Jonathan Brun: And I mean, beyond Directive 74 and the general tendency toward more regulations when it comes to environment, do you see any other major liabilities for oil [???] producers, oil and gas producers out in Alberta, when it comes to their operational risks?

Yulia Reuter: We actually think that water shortage may be a significant issue going forward.  According to our estimates, on average 3.5 barrels of water are used in the mining process and about a half a barrel in the [???] development.  And the way the regulations currently set up is that the provincial regulator mandates the amount of freshwater, for example out of [???] River.  And what we did, we looked at the historical river flow, we looked at the projections of how the river is going to behave, and we looked at the projected production guide, meaning how much oil the company is going to produce and how much water they’re going to need for this production.  And we found that towards 2014, some of the producers may actually experience water shortages.

Jonathan Brun: Based on your report, and the other liabilities you see out there, do you get the sense that companies are taking this seriously in terms of reinforcing dams, or investing in technologies for potential clean up down the road?  Are they considering this a serious threat to their business, or I imagine it varies from one company to another.  You mentioned Sun Core as being a bit more progressive than the others.  Are they doing anything to prepare for these risks, really?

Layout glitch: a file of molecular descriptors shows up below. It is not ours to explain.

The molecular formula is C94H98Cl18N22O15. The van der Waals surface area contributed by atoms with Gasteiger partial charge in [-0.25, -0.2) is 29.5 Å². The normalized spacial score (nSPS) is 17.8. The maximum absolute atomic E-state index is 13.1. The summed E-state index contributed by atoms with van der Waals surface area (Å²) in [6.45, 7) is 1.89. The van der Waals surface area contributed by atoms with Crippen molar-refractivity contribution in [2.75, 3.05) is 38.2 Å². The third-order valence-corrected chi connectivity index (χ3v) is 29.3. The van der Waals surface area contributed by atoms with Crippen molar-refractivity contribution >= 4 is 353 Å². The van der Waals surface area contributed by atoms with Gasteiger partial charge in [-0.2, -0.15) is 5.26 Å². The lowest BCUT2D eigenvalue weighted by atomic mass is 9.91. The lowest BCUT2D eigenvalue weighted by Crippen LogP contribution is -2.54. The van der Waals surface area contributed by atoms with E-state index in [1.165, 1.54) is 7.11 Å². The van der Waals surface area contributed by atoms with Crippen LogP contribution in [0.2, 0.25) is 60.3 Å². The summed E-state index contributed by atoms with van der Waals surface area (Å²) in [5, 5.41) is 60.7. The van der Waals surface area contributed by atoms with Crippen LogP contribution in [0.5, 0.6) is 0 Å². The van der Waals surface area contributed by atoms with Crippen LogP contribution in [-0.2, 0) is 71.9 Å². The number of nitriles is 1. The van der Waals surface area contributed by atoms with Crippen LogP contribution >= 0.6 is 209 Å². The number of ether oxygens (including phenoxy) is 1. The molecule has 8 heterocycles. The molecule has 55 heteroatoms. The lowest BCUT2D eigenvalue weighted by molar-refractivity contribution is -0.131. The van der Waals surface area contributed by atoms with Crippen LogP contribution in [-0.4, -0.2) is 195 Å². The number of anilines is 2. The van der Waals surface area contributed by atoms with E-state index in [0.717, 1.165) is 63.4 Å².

Yulia Reuter: Well, the information from companies is few and far between, so we don’t always know what the companies are doing.  My guess is that some of them are taking these issues seriously. As I said, the tailing ponds for example, have become one of the biggest public relations nightmares, and it has affected the company, the industry’s relation with the stake holders and the politicians.  And so, as I said, Best Practices you may look at companies such as [???] oil and the region operator, Sun Core here in Canada, and [???] but there are few producers, for example [???] that we’re finding are not developing or following the best practices in the industry.

Jonathan Brun: Yeah, well let’s hope they all get their act together and change a bit. But, I just wanted to thank you for taking the time to speak with us.  I’ve been speaking with Yulia Reuter from RiskMetrics and she just put out a fantastic report of the potential clean-up cost of the tar sand operations out in Alberta, and we will have a link up to your website on this video so anyone who is interested in this report or curious about your business activities can certainly go visit the site.  Thanks again for taking the time to speak with us.

Yulia Reuter: Thank you for your invitation, Jonathan.

Jonathan Brun: My pleasure.